Hard times seem to have stoked gambling in Serbia.
It's a scene that is getting more familiar in Serbia, where the pain of 17 percent unemployment, an average monthly wage of 400 euros (550 dollars) and a weakening dinar currency has prompted an upsurge in gambling.
Thanks to relaxed legislation, betting shops -- "kladionica" in the Serb language -- have sprouted up all over the Balkan nation, enabling punters to put money on anything from football matches to the Eurovision song contest.
Some estimates reckon that 3.5 million Serbs gamble at least occasionally -- more than half the total population -- often in hopes of supplementing their meagre household incomes.
"If I'm lucky, sometimes I get even 20,000 dinars (around 200 euros, 270 dollars) every month," unemployed accountant Milenko Pajovic, 32, told AFP at a neighbourhood betting parlour in Belgrade.
Pajovic has been out of a steady job for several years, and took to gambling when his wife's salary failed to cover the family's rent and the growing needs of their two school-aged children.
"I like football, I know a lot about the international leagues, so I thought I could use all this useless knowledge and support from Lady Luck to try to make some money out of it," he said.
He has promised his wife that he will be careful and never stake more than his previous week's earnings from odd jobs.
"And I have managed so far," he said. "I must admit, it has not been easy, but I don't see myself as a gambler -- this is my part-time job."
But the cautious accountant is a rare example of restraint.
"About 700,000 people are at risk of becoming excessive gamblers" in Serbia, said psychologist Jelena Manojlovic, a co-founder of SOS Center, a voluntary help centre for gambling addicts.
For many caught in financial hard times, she said, there is a sense that gambling can solve their money troubles, "unaware that such behaviour carries a risk of becoming a pathologic gambler".
In the centre's first week of operations, more than 200 people called for advice -- not only gamblers, but also relatives and friends.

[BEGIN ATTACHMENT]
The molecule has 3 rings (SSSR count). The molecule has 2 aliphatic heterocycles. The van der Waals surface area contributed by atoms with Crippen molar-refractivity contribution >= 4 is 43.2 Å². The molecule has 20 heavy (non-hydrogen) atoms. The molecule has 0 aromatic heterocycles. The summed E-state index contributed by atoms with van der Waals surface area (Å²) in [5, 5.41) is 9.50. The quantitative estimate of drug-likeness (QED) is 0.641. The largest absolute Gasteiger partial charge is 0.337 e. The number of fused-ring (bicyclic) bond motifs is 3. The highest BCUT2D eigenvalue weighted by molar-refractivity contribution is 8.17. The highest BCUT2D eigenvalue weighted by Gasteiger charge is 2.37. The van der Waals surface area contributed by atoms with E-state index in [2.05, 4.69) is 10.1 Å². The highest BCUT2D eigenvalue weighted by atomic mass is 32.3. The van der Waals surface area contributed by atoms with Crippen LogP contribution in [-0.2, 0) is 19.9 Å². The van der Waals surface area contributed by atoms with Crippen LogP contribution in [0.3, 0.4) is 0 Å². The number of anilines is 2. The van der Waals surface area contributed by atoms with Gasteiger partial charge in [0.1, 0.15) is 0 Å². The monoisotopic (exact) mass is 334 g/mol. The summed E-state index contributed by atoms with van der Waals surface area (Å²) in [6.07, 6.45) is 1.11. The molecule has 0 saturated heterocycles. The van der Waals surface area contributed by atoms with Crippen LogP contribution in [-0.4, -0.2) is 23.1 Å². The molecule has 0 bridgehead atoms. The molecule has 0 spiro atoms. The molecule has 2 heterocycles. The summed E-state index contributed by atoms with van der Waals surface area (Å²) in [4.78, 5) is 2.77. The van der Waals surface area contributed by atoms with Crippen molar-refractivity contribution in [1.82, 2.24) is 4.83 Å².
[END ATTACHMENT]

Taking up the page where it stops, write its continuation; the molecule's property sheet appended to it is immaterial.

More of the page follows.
Gambling addicts are offered individual or group therapy which can last up to one year.
Former gambler Dejan Stankovic, another co-founder of the SOS Center, said the advent of gambling online or via mobile text messages, sometimes on the outcome of television game shows, "present even higher risks" as punters no longer need to leave their homes.
Uncontrolled gambling led Borko, 54, who declined to give his full name, to the brink of bankruptcy as he had to sell his family's apartment to pay off thousands of euros in debts.
Having lost his job in a formerly state-owned company, he has trouble finding employment.
"Nobody wants a middle-aged civil servant, so I turned to the lottery first, then betting," Borko recalled. "It was less then a year before I was up to my ears in debt."
He tried to borrow from friends, but ended up going to loansharks.
"In the end, I had to move to a one-room studio and use the money from selling my bigger flat to pay off debts," recalled Borko.
He was alone in an empty flat when he decided two years ago to turn to the SOS Center. He has been "clean", as he put it, for six months.
Stankovic lamented the failure of the Serbian government -- which rakes in 285 million euros in taxes and profits from gambling and national lottery -- to do anything to counter the spread of gambling.
"In other European countries, between five and 30 percent of lottery or gambling profits are set aside for prevention," he said. "Here, nothing."
His group is proposing that its contact details be screened in casinos, betting halls and during televised lotteries.